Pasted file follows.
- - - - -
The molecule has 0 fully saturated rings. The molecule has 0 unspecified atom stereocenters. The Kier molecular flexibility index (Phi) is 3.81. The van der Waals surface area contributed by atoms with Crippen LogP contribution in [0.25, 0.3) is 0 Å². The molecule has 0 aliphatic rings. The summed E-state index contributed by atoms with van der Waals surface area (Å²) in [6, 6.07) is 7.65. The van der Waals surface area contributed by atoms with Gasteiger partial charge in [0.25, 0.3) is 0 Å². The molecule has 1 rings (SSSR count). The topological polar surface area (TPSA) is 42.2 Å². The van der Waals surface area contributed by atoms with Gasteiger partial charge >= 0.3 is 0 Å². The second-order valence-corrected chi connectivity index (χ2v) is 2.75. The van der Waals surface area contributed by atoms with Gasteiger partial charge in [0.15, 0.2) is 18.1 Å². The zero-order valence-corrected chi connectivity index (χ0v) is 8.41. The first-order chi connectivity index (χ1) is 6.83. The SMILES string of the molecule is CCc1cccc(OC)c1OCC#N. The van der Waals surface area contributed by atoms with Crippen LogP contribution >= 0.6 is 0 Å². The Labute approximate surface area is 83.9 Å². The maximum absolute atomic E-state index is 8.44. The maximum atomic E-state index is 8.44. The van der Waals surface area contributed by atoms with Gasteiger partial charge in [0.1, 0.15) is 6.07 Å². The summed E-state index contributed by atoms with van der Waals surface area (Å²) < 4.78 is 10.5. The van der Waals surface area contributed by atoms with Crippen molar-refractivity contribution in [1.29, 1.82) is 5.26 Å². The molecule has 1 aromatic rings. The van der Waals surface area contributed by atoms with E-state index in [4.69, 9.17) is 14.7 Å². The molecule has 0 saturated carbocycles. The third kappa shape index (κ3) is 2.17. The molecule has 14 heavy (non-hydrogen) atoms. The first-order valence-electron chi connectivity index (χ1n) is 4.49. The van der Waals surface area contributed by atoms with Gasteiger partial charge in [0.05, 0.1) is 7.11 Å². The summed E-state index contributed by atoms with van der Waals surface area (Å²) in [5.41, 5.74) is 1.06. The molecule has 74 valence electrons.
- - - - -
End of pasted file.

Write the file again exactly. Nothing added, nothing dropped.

The molecule has 0 fully saturated rings. The molecule has 0 unspecified atom stereocenters. The Kier molecular flexibility index (Phi) is 3.81. The van der Waals surface area contributed by atoms with Crippen LogP contribution in [0.25, 0.3) is 0 Å². The molecule has 0 aliphatic rings. The summed E-state index contributed by atoms with van der Waals surface area (Å²) in [6, 6.07) is 7.65. The van der Waals surface area contributed by atoms with Gasteiger partial charge in [0.25, 0.3) is 0 Å². The molecule has 1 rings (SSSR count). The topological polar surface area (TPSA) is 42.2 Å². The van der Waals surface area contributed by atoms with Gasteiger partial charge >= 0.3 is 0 Å². The second-order valence-corrected chi connectivity index (χ2v) is 2.75. The van der Waals surface area contributed by atoms with Gasteiger partial charge in [0.15, 0.2) is 18.1 Å². The zero-order valence-corrected chi connectivity index (χ0v) is 8.41. The first-order chi connectivity index (χ1) is 6.83. The SMILES string of the molecule is CCc1cccc(OC)c1OCC#N. The van der Waals surface area contributed by atoms with Crippen LogP contribution >= 0.6 is 0 Å². The Labute approximate surface area is 83.9 Å². The maximum absolute atomic E-state index is 8.44. The maximum atomic E-state index is 8.44. The van der Waals surface area contributed by atoms with Gasteiger partial charge in [0.1, 0.15) is 6.07 Å². The summed E-state index contributed by atoms with van der Waals surface area (Å²) < 4.78 is 10.5. The van der Waals surface area contributed by atoms with Crippen molar-refractivity contribution in [1.29, 1.82) is 5.26 Å². The molecule has 1 aromatic rings. The van der Waals surface area contributed by atoms with E-state index in [4.69, 9.17) is 14.7 Å². The molecule has 0 saturated carbocycles. The third kappa shape index (κ3) is 2.17. The molecule has 14 heavy (non-hydrogen) atoms. The first-order valence-electron chi connectivity index (χ1n) is 4.49. The van der Waals surface area contributed by atoms with Gasteiger partial charge in [0.05, 0.1) is 7.11 Å². The summed E-state index contributed by atoms with van der Waals surface area (Å²) in [5.41, 5.74) is 1.06. The molecule has 74 valence electrons.